How do you respond when you see someone struggling? Do you try to avoid the interaction altogether? Do you get angry? Or try to help?

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What We Are: A Hanukkah Post

When my son was a l’il dude, I tried not to bring him to the grocery store if I could avoid it. But one year, it was our turn to host the annual family Hanukkah party and twenty-four people were coming over that night, so I found myself in the grocery store for the eleventy-seventh time that week.

As a result of poor planning, I had to bring the l’il dude along.

As I zoomed down the aisles – grabbing applesauce and sour cream for the latkes — we rushed past rolls of wrapping paper featuring snowflakes, ornaments in every shape and color, lighted-reindeer for the yard, artificial garlands and wreaths, tree skirts; boxes of 100-count multi-color lights; enormous platters embossed with angels sporting sparkling halos; floppy red, velvet hats with fluffy white pom-poms at the ends; pillar candles in red and green and gold; Godiva chocolates wrapped in boxes with bows and six-packs of chocolate Santas wrapped in silver foil.

It was full-blown Christmas in that grocery store.

My 4-year old – who had spent the last 18 months of his life at a Jewish Community pre-school surrounded by other children who did the same things in their homes that we did in ours — sat trapped inside the grocery cart. He eyed the Christmas fixins with curiosity; his head whipped from side to side, taking it all in.

“Know what’s weird?” my son started tentatively.

I heard his words, but I didn’t.

I needed to find the tuna fish.

And another carton of eggs for the egg salad.

I needed jelly filled donuts.

And I needed more oil. More oil for the latkes.

“What’s weird is that there is so much Christmas stuff because almost nobody celebrates it.”

I stopped pushing the cart.

I looked at my sweet, innocent son.

I thought:

How do I explain that Jews make up 0.2% of the world population?

That in the United States we comprise 1.7% of the population.

That when he starts kindergarten in September, he will likely be the only Jewish kid in his class.

That people might not like him because he is Jewish.

That, once, store owners wouldn’t allow me to clean my clothes in their laundromat because I was Jewish.

That millions of people have been killed throughout history because of their love of Torah. Because of their desire to preserve generations of religious and cultural traditions.

I rubbed my son’s spiky crew cut and I told him this:

“There are many people in this big world and you will find that people celebrate things in lots of ways. Hopefully, when you get older, you will have friends who will invite you to their houses to celebrate Christmas. And a hundred other holidays that you don’t even know about yet. Because there are a eleventy-million-bajillion ways to celebrate what is close to our hearts. And each way is wonderful. Hanukkah is just one way. But it’s ours.”

My son smiled.

And like the wish that it was, it has come to pass.

My l’il dude is now 12 years old. And he has celebrated Christmas with friends. And Kwanzaa. And Eid. And Diwali. He loves being invited to experience how his friends celebrate their assorted religious and cultural traditions. He feels proud to have tasted everything from stollen to chickpea curry. He has sampled poori, spicy khaja, and sweet and nutty desserts like atte ka seera. My boy’s ears have heard many dialects, and he is fluent in laughter. He can understand a smile in any language. He has learned the stories behind why people do what they do, and he understands their beliefs are as right and precious to his friends and their families as ours are to us.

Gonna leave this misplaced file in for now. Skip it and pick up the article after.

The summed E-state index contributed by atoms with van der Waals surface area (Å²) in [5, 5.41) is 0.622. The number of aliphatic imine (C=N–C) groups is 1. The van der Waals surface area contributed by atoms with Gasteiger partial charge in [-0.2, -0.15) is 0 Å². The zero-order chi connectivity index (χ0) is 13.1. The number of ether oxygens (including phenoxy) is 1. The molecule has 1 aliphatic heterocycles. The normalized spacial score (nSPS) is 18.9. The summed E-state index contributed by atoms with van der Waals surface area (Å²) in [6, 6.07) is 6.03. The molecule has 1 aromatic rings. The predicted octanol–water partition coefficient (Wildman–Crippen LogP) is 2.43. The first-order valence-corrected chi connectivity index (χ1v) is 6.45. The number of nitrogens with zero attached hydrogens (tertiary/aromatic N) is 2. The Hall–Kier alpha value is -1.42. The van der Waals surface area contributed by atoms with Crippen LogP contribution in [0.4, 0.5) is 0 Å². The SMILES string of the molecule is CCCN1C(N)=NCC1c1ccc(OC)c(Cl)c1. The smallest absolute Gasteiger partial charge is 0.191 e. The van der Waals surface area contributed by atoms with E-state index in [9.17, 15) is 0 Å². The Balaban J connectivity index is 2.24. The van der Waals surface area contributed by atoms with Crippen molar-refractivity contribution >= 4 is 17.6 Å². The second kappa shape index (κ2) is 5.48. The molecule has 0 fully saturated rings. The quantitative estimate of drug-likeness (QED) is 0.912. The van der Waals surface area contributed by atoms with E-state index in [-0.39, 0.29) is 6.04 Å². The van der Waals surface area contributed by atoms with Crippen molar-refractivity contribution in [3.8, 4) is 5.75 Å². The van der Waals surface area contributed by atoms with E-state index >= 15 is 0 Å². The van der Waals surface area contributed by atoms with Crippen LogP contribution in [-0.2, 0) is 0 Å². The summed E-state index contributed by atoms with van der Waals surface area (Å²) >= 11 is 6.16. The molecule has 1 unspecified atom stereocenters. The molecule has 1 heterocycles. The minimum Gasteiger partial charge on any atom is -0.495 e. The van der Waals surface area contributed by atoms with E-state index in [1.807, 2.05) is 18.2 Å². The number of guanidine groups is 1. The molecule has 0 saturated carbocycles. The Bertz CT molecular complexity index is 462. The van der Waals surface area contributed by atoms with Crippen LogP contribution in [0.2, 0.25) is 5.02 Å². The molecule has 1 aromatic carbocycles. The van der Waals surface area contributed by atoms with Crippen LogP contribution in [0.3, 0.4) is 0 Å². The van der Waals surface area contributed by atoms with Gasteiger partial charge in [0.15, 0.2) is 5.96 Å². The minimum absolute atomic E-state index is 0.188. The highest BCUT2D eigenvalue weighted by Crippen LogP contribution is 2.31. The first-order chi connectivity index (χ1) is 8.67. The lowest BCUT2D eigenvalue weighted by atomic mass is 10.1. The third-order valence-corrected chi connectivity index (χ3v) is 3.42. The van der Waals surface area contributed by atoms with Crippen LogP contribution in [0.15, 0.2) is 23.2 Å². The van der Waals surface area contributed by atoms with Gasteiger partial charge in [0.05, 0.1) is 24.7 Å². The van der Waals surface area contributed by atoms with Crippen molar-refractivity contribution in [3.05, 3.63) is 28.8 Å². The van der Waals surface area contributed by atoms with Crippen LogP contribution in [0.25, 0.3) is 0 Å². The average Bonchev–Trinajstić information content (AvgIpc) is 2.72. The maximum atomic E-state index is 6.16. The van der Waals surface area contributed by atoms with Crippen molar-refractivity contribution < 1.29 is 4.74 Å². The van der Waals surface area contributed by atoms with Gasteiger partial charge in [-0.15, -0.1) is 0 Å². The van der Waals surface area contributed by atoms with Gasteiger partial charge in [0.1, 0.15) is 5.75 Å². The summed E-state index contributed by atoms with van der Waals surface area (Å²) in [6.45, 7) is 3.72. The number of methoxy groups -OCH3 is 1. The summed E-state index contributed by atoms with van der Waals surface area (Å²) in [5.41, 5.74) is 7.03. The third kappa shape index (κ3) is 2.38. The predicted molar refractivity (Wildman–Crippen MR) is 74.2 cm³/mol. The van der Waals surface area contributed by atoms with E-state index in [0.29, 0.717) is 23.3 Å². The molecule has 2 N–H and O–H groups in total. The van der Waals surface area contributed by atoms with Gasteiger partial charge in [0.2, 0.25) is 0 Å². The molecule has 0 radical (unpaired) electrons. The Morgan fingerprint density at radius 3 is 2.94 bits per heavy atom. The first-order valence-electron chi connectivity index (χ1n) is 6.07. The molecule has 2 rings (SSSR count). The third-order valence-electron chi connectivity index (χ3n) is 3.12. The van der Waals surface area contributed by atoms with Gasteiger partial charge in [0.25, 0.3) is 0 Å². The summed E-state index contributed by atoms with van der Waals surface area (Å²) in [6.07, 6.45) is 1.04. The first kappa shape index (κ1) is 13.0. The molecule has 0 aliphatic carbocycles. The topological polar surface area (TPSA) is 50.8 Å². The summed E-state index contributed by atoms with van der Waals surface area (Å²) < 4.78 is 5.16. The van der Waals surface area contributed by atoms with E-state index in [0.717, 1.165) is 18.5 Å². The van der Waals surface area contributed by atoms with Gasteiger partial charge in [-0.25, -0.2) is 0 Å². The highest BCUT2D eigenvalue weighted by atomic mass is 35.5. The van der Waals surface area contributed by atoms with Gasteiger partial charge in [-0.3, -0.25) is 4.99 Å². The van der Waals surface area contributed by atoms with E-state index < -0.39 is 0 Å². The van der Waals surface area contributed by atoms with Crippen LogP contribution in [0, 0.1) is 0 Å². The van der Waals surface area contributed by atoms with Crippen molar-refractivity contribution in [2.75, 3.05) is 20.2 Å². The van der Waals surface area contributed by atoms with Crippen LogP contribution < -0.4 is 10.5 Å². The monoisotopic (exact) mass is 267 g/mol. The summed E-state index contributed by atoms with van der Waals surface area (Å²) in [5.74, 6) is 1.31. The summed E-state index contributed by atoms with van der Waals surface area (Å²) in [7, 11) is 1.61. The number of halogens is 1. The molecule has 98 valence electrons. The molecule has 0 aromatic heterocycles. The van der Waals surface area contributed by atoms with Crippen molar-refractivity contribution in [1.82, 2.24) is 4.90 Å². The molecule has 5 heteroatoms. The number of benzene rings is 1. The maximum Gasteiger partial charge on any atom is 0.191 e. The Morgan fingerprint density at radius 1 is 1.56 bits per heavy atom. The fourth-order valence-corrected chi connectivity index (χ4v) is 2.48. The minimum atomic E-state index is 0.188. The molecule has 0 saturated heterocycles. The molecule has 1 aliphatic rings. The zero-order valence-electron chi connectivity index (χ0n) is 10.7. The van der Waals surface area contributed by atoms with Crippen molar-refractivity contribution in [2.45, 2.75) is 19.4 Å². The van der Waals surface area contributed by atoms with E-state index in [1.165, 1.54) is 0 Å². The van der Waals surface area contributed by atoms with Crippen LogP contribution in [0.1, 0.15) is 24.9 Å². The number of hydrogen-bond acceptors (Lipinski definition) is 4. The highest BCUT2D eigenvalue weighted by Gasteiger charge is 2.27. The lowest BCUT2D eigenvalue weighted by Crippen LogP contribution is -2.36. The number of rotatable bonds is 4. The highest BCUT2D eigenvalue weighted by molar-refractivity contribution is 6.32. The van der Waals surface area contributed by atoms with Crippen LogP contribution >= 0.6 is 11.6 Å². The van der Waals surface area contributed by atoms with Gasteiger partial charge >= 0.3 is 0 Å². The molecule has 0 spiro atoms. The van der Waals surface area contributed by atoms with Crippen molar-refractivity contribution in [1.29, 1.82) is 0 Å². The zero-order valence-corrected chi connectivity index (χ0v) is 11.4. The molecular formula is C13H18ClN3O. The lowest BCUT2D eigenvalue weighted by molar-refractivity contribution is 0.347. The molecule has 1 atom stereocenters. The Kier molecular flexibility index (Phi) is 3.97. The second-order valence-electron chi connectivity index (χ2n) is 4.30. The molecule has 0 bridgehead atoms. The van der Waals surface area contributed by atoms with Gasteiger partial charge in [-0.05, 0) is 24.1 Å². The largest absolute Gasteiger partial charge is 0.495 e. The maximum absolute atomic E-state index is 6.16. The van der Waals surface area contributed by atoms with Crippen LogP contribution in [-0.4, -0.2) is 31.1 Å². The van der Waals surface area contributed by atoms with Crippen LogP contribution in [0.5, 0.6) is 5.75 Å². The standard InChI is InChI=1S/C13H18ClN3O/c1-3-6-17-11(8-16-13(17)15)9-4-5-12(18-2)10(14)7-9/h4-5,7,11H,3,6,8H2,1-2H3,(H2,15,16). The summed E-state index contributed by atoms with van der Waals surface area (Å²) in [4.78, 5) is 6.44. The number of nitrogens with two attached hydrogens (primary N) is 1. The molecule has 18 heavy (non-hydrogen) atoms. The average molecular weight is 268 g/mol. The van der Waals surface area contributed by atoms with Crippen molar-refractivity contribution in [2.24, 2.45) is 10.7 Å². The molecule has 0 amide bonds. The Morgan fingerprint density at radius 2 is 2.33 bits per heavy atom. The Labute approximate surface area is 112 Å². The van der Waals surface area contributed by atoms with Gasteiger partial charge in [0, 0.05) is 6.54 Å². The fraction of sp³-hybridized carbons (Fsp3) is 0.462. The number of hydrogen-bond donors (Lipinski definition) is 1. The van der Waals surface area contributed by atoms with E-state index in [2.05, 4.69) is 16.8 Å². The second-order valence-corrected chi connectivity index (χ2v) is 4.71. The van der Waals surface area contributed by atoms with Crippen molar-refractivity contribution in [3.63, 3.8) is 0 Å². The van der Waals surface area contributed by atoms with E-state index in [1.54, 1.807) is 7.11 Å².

He has sampled many different ways to be.

But he has never wanted to be anything other than what he is.

Other than what we are.

• • •

Now go read Life in The Married Lane by the amazing Rivki Silver.

I would like to thank Streit’s and Doni Zasloff Thomas a.k.a. Mama Doni, the lead singer/songwriter of The Mama Doni Band for providing each of the 16 bloggers involved in #HanukkahHoopla with a little cyberswag.

Click on the button below to be connected to the other bloggers involved in the #HanukkahHoopla project!


My Cat-Eye Glasses

When I was in elementary school, I had a really good friend named Andra.

We did everything the same.

We dressed the same.

We picked out the same books on our Scholastic Book orders.

We asked our mothers to pack us the same lunches.

We even got chicken pox at the same time.

image by dorriebelle @flickr.com

Then, Andra got glasses.

She looked so cool in her cute cat-eye frames.

I soooo wanted to look like Andra in her cute cat-eye glasses.

I told my parents that I couldn’t see the blackboard.

That bought me a ticket to the ophthalmologist.

He tested my eyes.

As it turned out, I saw better than 20/20.

He told me that I probably wouldn’t need glasses for years.

I think I kind of wanted to stick my tongue out at him.

But I didn’t.

Eyeglasses always seemed like such a cool fashion accessory.

So anytime there was an opportunity to dress-up, I would wear pretend glasses.

You know, the kind without lenses.

Then I turned 40.

And suddenly, one day, I was looking at a menu in a restaurant and I couldn’t read anything on my menu.

All the words looked really blurry.

I was all: “What the deuce?”

I asked my husband if we could trade menus because — obviously — mine had been printed badly.

And then I saw that his menu had been printed badly, too.

And I was all: “How can you even read this?”

My husband looked at me knowingly.

The next thing I knew I had a prescription for real life reading glasses.

I was all: “Whoo hoo!”

And then I started my search for the perfect eye-wear.

Who knew it would be so hard?

There were so many choices.

And a lot of stuff was just plain ugly.

Which made me feel ugly.

Which bummed me out.

Friends suggested I find a pair of glasses that I really love, so I didn’t feel as though I’d lost my mojo.

So I started collecting glasses.

And I’ve accumulated quite a collection.

But none were quite right.

Recently, I saw this cute pair of gray cat-eye frames, and I thought of my old friend.

How fun are these?

I wonder what kind of glasses Andra’s wearing nowadays.

Because I’m thinking I have to get these in black.

And purple.

Do you wear glasses? How do you feel about them?